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Discussion on New Article: Alfalfa and Legumes

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Robert N. Oglesby DVM
Moderator
Username: dro

Post Number: 21209
Registered: 1-1997
Posted on Wednesday, Aug 13, 2008 - 10:47 am:   Edit PostPrint Post

Forage, a high fiber foodstuff, is the backbone of equine nutrition. There are 3 major forms of forage available to horses: legumes, grasses, and small grain hays. More than half of the hay grown in the USA are legumes, chiefly alfalfa (Medicago sativa). Other legumes forages less widely available are birdsfoot trefoil, lespedeza, soybean hay, cowpea hay, vetch, and rhizomal peanut hay. Clover, also a legume, is often found in horses pastures and grazed directly. There are many varieties of clover including alsike, white, crimson, red, ladino, and sweet clover.

Legumes are noted for their higher nutritional value than grass and small grain hays, containing more protein, calcium, energy, the vitamin A precursor beta-carotene and vitamin E. Feeding legumes can be an excellent way to balance a horse's diet especially during those times of increased needs for these nutrients like the latter phases of pregnancy, lactation, and growth. Because of it's greater energy density it can be the chief forage for hard working horses. In spite of this much misinformation on legumes prevents the full utilization of legumes or in some cases the over use of legumes. Also there are some downsides to legume use that must be considered in using legumes.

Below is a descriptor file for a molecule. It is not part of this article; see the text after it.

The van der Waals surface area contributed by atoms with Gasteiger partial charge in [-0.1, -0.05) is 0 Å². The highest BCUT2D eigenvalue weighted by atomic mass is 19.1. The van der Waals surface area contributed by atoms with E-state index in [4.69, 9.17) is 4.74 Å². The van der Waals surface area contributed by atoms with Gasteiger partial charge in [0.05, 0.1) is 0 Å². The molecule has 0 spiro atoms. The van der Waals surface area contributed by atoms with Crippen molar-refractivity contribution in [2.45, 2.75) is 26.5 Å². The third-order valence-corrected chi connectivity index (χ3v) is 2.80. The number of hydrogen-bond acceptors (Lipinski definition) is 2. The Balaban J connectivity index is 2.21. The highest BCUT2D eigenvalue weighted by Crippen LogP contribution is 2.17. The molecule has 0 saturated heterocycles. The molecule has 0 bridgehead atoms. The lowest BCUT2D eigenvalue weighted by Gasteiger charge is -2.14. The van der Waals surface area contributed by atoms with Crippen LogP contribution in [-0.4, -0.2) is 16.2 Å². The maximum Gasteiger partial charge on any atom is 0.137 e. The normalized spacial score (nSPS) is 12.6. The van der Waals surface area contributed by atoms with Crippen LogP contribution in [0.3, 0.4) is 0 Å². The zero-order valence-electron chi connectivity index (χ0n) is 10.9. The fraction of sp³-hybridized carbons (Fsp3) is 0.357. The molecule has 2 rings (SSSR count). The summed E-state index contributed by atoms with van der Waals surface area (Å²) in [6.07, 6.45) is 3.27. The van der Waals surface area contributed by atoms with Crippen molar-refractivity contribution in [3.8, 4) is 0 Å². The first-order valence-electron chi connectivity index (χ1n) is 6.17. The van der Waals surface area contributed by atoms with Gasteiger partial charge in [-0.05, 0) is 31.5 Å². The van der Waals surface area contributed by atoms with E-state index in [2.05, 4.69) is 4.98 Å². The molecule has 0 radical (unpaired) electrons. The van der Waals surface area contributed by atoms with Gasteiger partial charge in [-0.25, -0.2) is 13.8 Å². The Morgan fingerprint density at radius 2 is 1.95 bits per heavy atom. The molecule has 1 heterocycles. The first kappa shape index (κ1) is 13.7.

To properly use legumes as forage requires knowledge of the horses feed requirements, the legumes characteristics as a hay or pasture forage, and the ability to evaluate quality and relative cost compared to other feed stuffs. This article covers the good and the bad of legumes in a horses diet and provides links to further information on integrating legumes into your horses diet. This is the introduction to the article. To access unabridged article click here.
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Diane E.
Member
Username: scooter

Post Number: 2647
Registered: 9-2000
Posted on Wednesday, Aug 13, 2008 - 6:53 pm:   Edit PostPrint Post

Thanks Dr.O. very informative article.

You may still be working on this, but the part on clover and alsike clover where it says more...the link is missing.

Thanks again.
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